Thursday, April 7th. 5:00 pm.
Archaeology and Alaska Native Claims. Terry Fifield, Retired, USDA Forest Service. Plymouth State University Lecture Series. Rounds Hall, Room 223, Plymouth State University, Plymouth, NH, 03264. For more info: David Starbuck, Department of Social Sciences, (518) 791-0640, or email firstname.lastname@example.org
Sunday, April 10th. 2:00 pm.
Treasure from the Isles of Shoals: How New Archaeology is Changing Old History. J. Dennis Robinson. Sponsored by the New Hampshire Humanities Council. Tuck Museum, Hampton Historical Society, Hampton, NH. J. Denis Robinson, a longtime Smutty Nose Steward, explores the truth behind the romantic legends of Gosport Harbor in this colorful show-and-tell presentation. Click here to download program flyer or (603) 929-0781 or email email@example.com
Tuesday, April 12th. 7:00 pm.
12,000 Years Ago in the Granite State. Robert Goodby, Associate Professor of Anthropology, Franklin Pierce University. Sponsored by the New Hampshire Humanities Council. Elkins Public Library, Canterbury, NH. For more info: (603) 783-4386.
Thursday, April 14th.
Rome and Pompeii: Discovering and Preserving the Past. R. Scott Smith. Wolfeboro Public Library, Wolfeboro, NH. Rome and Pompeii were part of the “Grand Tour” for upper class elite from the 17th through the 19th centuries and remain today the primary sites through which we reach back into the Roman empire’s past. R. Scott Smith explores the archaeological remain of Rome, “the Eternal City”, and Pompeii, the town that was buried by the eruption of Vesuvius in 79AD, and discusses the problems of preserving these ancient ruins. For more info: (603) 569-2428.
Thursday, April 14th. 5:00 pm.
Shaker Archaeology in Enfield and Canterbury. Dr. David Starbuck, Plymouth State University. Plymouth State University Lecture Series. Rounds Hall, Room 223, Plymouth State University, Plymouth, NH, 03264. For more info: David Starbuck, Department of Social Sciences, (518) 791-0640, email firstname.lastname@example.org.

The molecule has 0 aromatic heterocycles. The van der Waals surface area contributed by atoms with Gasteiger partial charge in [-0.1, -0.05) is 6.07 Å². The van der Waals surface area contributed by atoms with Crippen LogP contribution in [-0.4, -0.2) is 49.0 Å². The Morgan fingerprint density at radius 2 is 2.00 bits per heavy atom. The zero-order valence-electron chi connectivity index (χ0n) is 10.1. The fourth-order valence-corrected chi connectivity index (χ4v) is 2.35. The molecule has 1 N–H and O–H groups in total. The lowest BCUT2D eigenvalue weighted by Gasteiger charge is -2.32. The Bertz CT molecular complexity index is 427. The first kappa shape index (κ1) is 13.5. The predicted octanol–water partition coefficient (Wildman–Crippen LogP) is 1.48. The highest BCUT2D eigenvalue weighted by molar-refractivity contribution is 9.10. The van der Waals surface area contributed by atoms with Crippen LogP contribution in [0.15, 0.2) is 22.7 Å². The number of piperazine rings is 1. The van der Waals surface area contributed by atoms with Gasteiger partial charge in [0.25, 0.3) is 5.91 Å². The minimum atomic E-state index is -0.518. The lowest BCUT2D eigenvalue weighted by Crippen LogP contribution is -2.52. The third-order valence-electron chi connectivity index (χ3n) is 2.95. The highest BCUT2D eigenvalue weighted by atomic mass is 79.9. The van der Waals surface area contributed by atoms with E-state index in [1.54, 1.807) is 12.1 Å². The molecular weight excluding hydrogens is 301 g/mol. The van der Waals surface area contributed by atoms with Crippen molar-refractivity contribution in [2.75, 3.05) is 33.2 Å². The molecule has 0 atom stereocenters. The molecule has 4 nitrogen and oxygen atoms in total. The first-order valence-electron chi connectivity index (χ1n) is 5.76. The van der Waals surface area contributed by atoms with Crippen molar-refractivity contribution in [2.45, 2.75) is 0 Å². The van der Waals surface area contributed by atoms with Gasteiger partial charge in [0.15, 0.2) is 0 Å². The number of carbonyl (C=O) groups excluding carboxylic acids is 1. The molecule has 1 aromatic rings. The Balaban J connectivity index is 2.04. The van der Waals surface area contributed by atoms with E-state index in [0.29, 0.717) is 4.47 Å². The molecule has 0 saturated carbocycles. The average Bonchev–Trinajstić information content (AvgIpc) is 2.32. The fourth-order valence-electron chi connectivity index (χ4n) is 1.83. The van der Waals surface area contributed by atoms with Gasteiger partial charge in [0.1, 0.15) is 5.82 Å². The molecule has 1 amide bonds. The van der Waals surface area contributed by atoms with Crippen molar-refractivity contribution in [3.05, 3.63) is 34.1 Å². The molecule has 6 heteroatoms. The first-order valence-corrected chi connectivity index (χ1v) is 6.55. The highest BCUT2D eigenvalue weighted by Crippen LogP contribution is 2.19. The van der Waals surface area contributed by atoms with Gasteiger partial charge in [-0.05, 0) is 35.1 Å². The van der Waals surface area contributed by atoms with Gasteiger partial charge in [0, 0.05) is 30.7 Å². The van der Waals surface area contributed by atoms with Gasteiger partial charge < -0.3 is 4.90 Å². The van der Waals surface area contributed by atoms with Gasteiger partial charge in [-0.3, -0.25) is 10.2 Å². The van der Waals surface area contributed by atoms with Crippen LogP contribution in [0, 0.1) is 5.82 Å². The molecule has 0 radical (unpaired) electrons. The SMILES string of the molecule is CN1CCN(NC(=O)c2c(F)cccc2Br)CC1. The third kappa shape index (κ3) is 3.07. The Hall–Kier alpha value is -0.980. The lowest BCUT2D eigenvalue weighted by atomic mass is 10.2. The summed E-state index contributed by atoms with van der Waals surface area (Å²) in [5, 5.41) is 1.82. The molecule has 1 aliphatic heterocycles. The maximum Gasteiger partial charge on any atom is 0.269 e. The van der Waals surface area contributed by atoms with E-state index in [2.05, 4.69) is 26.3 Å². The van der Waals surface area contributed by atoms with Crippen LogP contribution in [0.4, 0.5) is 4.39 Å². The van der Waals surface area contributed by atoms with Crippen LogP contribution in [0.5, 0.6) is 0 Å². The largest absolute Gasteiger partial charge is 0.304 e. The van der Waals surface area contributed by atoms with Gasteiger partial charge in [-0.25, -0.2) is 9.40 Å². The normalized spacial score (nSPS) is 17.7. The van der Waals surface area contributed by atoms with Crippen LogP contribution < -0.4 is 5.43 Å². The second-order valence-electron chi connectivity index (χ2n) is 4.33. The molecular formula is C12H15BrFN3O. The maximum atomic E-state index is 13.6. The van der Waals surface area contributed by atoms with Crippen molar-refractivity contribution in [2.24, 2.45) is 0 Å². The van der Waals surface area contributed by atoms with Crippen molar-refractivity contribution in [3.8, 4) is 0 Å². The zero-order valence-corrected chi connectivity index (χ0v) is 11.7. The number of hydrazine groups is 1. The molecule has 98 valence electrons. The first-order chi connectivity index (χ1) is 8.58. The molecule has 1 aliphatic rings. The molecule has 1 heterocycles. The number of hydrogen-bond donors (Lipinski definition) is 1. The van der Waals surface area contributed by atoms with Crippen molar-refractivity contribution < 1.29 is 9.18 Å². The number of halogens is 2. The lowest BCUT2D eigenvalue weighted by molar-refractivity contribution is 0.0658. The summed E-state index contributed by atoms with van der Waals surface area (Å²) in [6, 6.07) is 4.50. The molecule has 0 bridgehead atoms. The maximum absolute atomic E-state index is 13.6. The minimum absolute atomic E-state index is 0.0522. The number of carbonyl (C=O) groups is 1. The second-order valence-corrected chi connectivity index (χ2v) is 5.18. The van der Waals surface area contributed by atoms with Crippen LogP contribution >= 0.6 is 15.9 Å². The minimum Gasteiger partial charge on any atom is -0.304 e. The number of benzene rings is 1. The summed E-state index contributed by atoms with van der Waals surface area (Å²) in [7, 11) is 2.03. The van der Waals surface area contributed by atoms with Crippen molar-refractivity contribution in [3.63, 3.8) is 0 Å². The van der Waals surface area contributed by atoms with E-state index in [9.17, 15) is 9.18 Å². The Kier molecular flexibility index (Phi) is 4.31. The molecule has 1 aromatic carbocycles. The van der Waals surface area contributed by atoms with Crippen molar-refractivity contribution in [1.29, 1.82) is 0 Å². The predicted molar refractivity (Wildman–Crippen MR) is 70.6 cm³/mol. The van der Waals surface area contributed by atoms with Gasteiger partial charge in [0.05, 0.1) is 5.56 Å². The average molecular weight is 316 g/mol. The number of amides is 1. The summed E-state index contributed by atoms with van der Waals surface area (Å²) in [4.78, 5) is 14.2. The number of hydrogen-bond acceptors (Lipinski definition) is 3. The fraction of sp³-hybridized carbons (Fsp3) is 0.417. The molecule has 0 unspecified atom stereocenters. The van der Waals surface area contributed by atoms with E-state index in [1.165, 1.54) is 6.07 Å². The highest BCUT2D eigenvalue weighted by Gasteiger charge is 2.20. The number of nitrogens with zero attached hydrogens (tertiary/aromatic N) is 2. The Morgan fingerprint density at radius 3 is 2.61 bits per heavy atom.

Saturday, April 16th. 9:00 am to 3:00 pm.
Deerfield Town Hall Privy Dig. Richard Boisvert, NH State Archaeologist. Deerfield Town Hall, 6 Church St, Deerfield NH, 03037. Free. The event will include excavation and display of finds at the Deerfield Town Hall. The dig will focus on the sealed deposits below of a pair of two seat privies arranged one above the other. The privies date to the late 19th and 20th centuries. This coincides with the Deerfield Earth Day celebrations and is part of the town’s 250th anniversary of its incorporation. For more info: (603) 271-6433, or email email@example.com.
Thursday, April 21th. 5:00 pm.
Archaeology on the Pond of Gold: Archaic and Woodland Occupations in Holderness NHDr. Richard Boisvert, New Hampshire State Archaeologist. Plymouth State University Lecture Series. Rounds Hall, Room 223, Plymouth State University, Plymouth, NH, 03264. For more info: David Starbuck, Department of Social Sciences, (518) 791-0640, or email firstname.lastname@example.org
Friday, April 22nd. 1:00 to 4:00 pm.
Open Archaeology Day at the University of New Hampshire. Huddleston Hall Room G16, 73 Main Street, Durham NH. The Department of Anthropology at UNH will host its third annual Open Archaeology Day. All are welcome to come and explore of the field of archaeology through a series of hands-on activities, including stone tool knapping (or flaking), mock excavation, ancient foodway sampling, and atlatl (spear) throwing. For more info: Marieka Brouwer-Burg, email email@example.com